Published: 23 January 2023 at 12:00
Professor Catherine Lee to launch new book Pretended at Anglia Ruskin University
A book that lays bare the struggles of lesbian and gay teachers during a time of anti-gay legislation in the UK will be launched at Anglia Ruskin University (ARU) in February.
Pretended: Schools and Section 28: Historical, Cultural and Personal Perspectives, a new book by ARU academic Professor Catherine Lee MBE, considers the landscape for lesbian and gay teachers leading up to, during and after the repeal of Section 28, a law that forbade schools from “promoting” same-sex relationships.
In practice, this meant teachers were not able to reveal their sexuality in the school workplace and feared being sacked if anyone in the school community found out they were gay. Books that featured same-sex relationships were banned from classrooms and teachers were not allowed to discuss sexual identity with young people needing support.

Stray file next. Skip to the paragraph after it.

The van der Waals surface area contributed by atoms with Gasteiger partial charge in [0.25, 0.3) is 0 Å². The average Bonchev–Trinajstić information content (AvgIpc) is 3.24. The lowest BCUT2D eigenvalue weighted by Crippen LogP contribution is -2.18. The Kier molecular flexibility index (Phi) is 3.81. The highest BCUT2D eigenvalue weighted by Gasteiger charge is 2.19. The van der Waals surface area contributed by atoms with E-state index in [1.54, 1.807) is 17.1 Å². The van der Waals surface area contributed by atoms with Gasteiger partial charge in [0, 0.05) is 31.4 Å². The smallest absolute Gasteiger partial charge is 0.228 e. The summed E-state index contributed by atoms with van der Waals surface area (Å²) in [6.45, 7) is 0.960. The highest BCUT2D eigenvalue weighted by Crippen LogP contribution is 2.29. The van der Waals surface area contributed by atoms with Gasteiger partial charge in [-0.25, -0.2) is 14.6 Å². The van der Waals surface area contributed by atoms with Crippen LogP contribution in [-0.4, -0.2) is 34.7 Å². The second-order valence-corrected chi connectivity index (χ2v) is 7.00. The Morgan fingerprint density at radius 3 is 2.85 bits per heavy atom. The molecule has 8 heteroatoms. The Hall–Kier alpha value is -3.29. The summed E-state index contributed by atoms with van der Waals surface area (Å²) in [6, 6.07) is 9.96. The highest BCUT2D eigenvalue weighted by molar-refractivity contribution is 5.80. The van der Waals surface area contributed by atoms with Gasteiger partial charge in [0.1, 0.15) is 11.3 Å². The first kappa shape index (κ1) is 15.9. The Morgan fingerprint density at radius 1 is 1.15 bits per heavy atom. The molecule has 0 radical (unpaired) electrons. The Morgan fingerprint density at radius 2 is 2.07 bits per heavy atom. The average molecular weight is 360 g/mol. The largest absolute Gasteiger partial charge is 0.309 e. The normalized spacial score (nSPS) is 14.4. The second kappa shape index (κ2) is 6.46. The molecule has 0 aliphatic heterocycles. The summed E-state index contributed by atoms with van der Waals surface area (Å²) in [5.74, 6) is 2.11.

The law was repealed in 2003, but Professor Lee’s own research has shown the mental health impact of the law still impacts the careers of lesbian and gay teachers today.
In Pretended, Professor Lee draws on her own diary entries from her time as a teacher under Section 28 to convey the challenges facing her and countless other teachers in schools and in their personal lives.
Last year, Professor Lee was an advisor on the acclaimed film Blue Jean, which also focused on the impact of Section 28 and has already won several awards at international film festivals. The film was recently nominated for a BAFTA for Outstanding Debut. Professor Lee was awarded an MBE for services to equality in education in King Charles’ first New Year Honours List.
During the launch event of Pretended, Professor Lee will reflect on the historical narrative of lesbian and gay teachers in schools and read from her own Section 28 diaries. She will also reveal how working on Blue Jean has enabled her to make her own peace with how Section 28 affected her.
Professor Lee said:
“Section 28 was in place for 15 years and had a devastating effect on the mental health of a generation of lesbian and gay teachers and students. People in these communities who attended school during the time of Section 28 never saw people like them, never had role models and never had adults in school that they could talk to about their identity.
“Working on Blue Jean was tremendously helpful to me and helped me gain some closure on what was a very difficult time.
“I hope Pretended will resonate with both teachers and students who struggled through the time of Section 28, and equally people who perhaps did not know anything about it.”